Humphry Davy

Humphry Davy, a woodcarver's son, was born in Penzance in 1778. After being educated in Truro, Davy was apprenticed to a Penzance surgeon. In 1797 he took up chemistry and was taken on by Thomas Beddoes, as an assistant at his Medical Pneumatic Institution in Bristol. Here he experimented with various new gases and discovered the anesthetic effect of laughing gas (nitrous oxide). One of Davy's most important contributions to history was that he encouraged manufacturers to take a scientific approach to production. His discoveries in chemistry helped to improve several industries including agriculture, mining and tanning. Sir Humphry Davy died in 1829. Year of Discovery:1800. He was a man that discovered several alkali and other alkali earth metals. One of his best discoveries was to find potassium in 1800. Before the 18th century, no distinction was made between potassium and sodium. Potassium was the first metal that was isolated by electrolysis. Davy first isolated sodium in the same year by passing an electric current through molten sodium hydroxide. Davy went on to discover calcium in 1808 by electrolyzing a mixture of lime and mercuric oxide.


John Dalton
-He was born about Sept. 6, 1766 (no exact record exists), in Eaglesfield. Until he was 11, he attended school, then at the age of 12 became a teacher. In 1837 he suffered a damaging stroke; the following year another left him with impaired speech. A final stroke came on the night of July 26, 1844.
English meteorologist who switched to chemistry when he saw the applications for chemistry of his ideas about the atmosphere. He proposed the Atomic Theory in 1803 which stated that (1) all matter was composed of small indivisible particles termed atoms, (2) atoms of a given element possess unique characteristics and weight, and (3) three types of atoms exist: simple (elements), compound (simple molecules), and complex (complex molecules). Dalton's theory was presented in New System of Chemical Philosophy (1808-1827). This work identified chemical elements as a specific type of atom, therefore rejecting Newton's theory of chemical affinities.
Instead, Dalton inferred proportions of elements in compounds by taking ratios of the weights of reactants, setting the atomic weight of hydrogen to be identically one. Following Richter, he proposed that chemical elements combine in integral ratios. Despite the importance of the work as the first view of atoms as physically real entities and introduction of a system of chemical symbols, New System of Chemical Philosophy devoted almost as much space to the caloric theory as to atomism.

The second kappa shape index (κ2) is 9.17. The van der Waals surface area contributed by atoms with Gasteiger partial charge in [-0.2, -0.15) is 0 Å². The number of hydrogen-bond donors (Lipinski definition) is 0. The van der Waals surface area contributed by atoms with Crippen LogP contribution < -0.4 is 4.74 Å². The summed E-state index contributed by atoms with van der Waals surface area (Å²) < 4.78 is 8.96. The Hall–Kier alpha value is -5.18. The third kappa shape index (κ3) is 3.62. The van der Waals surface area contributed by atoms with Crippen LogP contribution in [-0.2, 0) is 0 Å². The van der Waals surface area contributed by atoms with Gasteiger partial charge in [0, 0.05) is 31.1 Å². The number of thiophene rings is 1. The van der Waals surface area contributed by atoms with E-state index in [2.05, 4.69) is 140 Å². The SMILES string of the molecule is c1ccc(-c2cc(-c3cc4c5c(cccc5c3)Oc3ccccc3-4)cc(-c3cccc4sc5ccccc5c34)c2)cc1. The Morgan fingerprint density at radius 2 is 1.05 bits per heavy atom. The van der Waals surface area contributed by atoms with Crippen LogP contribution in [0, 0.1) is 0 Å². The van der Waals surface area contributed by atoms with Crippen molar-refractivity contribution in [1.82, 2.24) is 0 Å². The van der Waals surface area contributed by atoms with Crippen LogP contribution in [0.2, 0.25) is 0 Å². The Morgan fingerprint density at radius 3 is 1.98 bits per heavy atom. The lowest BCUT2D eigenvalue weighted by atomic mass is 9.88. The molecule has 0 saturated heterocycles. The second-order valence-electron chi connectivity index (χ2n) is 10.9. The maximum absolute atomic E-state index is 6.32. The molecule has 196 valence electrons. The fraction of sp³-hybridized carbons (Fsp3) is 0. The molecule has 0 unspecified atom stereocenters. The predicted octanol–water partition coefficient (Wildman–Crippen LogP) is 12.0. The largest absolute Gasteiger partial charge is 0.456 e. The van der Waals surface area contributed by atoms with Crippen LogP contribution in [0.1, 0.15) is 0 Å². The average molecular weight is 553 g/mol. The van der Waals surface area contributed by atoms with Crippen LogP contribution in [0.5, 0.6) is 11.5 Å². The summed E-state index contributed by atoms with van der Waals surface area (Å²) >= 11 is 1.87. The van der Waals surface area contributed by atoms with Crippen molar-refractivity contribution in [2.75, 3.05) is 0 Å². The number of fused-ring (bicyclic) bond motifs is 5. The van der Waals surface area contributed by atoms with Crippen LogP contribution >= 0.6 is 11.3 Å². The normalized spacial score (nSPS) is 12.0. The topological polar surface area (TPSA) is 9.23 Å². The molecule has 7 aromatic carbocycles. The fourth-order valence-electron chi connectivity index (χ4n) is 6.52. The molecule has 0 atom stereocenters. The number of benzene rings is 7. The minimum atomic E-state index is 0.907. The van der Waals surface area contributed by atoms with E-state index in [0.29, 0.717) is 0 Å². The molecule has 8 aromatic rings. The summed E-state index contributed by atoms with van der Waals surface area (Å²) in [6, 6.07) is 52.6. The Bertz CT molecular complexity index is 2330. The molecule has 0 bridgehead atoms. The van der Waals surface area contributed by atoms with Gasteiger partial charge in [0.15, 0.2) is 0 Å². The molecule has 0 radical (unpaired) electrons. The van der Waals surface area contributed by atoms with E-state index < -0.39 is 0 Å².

Frederick Abel

-Was born in London on the 17th of July 1827. After studying chemistry for six years under A. W. von Hofmann at the Royal College of Chemistry (established in London in 1845), he became professor of chemistry at the Royal Military Academy in 1851, and three years later was appointed chemist to the War Department and chemical referee to the government. During his tenure of this office, which lasted until 1888, he carried out a large amount of work in connexion with the chemistry of explosives.He passed away on Saturday, September 6, at the age of seventy-five, for some years he had been in failing health, but his sudden death, which came painlessly from cardiac failure following one of those attacks of shivering and rigor to which he had long been subject, was quite unexpected.
Abel was a distinguished chemist and explosives specialist, he is remembered as oneof the inventors of cordite, a smokeless gunpowder still used today. During a lengthy career he served as a researcher, scholar, and lecturer, and became the leading British authority on explosives. One of his most significant early discoveries was that guncotton could bechemically stabilized through thorough washing with water to remove all traces of acid and impurities. His most important work, however, came after the British government's establishment in 1888 of an Explosives Commission, dedicated in particular to the military uses of new discoveries in the field. In 1889 Abel, together with JamesDewar, invented cordite, a versatile smokeless powder which purportedly improved upon ballistite through the introduction of acetone and petroleum jelly.

Friherre Jöns Jacob Berzelius
-Born in August 20, 1779 and died on August 7, 1848 in Sweden. As a Swedish chemist he worked out the modern technique of chemical formula notation, and is together with John Dalton, Antoine Lavoisier, and Robert Boyle considered a father of modern chemistry. He lost his both parents at early age, and was taken care by his relatives in Linköping where he attended the school today known as Katedralskolan.
Year of Discovery:1851. Berzelius discovered the elements cerium (1803), selenium (1817), and thorium (1828). He isolated silicon (1823), zirconium (1824), and titanium (1825); classified minerals on a chemical basis; and made detailed studies of the compounds of tellurium, vanadium, molybdenum, tungsten, uranium, and other elements. Sometimes called the father of gravimetric analysis, he introduced the use of the water bath, desiccator, wash bottle, filter paper, rubber tubing, and improved blowpipe technique.